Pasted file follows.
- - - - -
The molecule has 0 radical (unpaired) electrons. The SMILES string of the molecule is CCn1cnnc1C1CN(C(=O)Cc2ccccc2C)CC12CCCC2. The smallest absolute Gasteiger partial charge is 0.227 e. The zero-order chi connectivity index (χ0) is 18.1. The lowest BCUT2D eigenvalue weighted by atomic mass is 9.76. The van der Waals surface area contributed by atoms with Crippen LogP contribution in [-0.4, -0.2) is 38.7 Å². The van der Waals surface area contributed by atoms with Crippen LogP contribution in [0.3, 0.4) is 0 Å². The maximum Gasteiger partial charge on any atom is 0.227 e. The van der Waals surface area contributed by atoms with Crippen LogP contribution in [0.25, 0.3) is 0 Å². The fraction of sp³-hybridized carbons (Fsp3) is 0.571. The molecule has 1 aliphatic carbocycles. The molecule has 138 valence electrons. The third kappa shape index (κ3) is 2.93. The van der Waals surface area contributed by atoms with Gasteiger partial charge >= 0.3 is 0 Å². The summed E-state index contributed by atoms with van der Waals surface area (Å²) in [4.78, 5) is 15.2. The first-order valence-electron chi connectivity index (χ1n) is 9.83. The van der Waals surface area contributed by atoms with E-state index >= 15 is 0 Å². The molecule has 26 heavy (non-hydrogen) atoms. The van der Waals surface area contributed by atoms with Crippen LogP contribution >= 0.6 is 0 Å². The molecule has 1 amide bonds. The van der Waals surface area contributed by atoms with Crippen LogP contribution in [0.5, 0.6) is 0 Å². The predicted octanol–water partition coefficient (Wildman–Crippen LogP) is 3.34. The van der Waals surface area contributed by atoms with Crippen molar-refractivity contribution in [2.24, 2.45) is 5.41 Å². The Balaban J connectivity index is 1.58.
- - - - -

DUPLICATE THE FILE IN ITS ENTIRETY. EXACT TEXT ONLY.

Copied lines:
The molecule has 0 radical (unpaired) electrons. The SMILES string of the molecule is CCn1cnnc1C1CN(C(=O)Cc2ccccc2C)CC12CCCC2. The smallest absolute Gasteiger partial charge is 0.227 e. The zero-order chi connectivity index (χ0) is 18.1. The lowest BCUT2D eigenvalue weighted by atomic mass is 9.76. The van der Waals surface area contributed by atoms with Crippen LogP contribution in [-0.4, -0.2) is 38.7 Å². The van der Waals surface area contributed by atoms with Crippen LogP contribution in [0.3, 0.4) is 0 Å². The maximum Gasteiger partial charge on any atom is 0.227 e. The van der Waals surface area contributed by atoms with Crippen LogP contribution in [0.25, 0.3) is 0 Å². The fraction of sp³-hybridized carbons (Fsp3) is 0.571. The molecule has 1 aliphatic carbocycles. The molecule has 138 valence electrons. The third kappa shape index (κ3) is 2.93. The van der Waals surface area contributed by atoms with Gasteiger partial charge >= 0.3 is 0 Å². The summed E-state index contributed by atoms with van der Waals surface area (Å²) in [4.78, 5) is 15.2. The first-order valence-electron chi connectivity index (χ1n) is 9.83. The van der Waals surface area contributed by atoms with E-state index >= 15 is 0 Å². The molecule has 26 heavy (non-hydrogen) atoms. The van der Waals surface area contributed by atoms with Crippen LogP contribution >= 0.6 is 0 Å². The molecule has 1 amide bonds. The van der Waals surface area contributed by atoms with Crippen LogP contribution in [0.5, 0.6) is 0 Å². The predicted octanol–water partition coefficient (Wildman–Crippen LogP) is 3.34. The van der Waals surface area contributed by atoms with Crippen molar-refractivity contribution in [2.24, 2.45) is 5.41 Å². The Balaban J connectivity index is 1.58.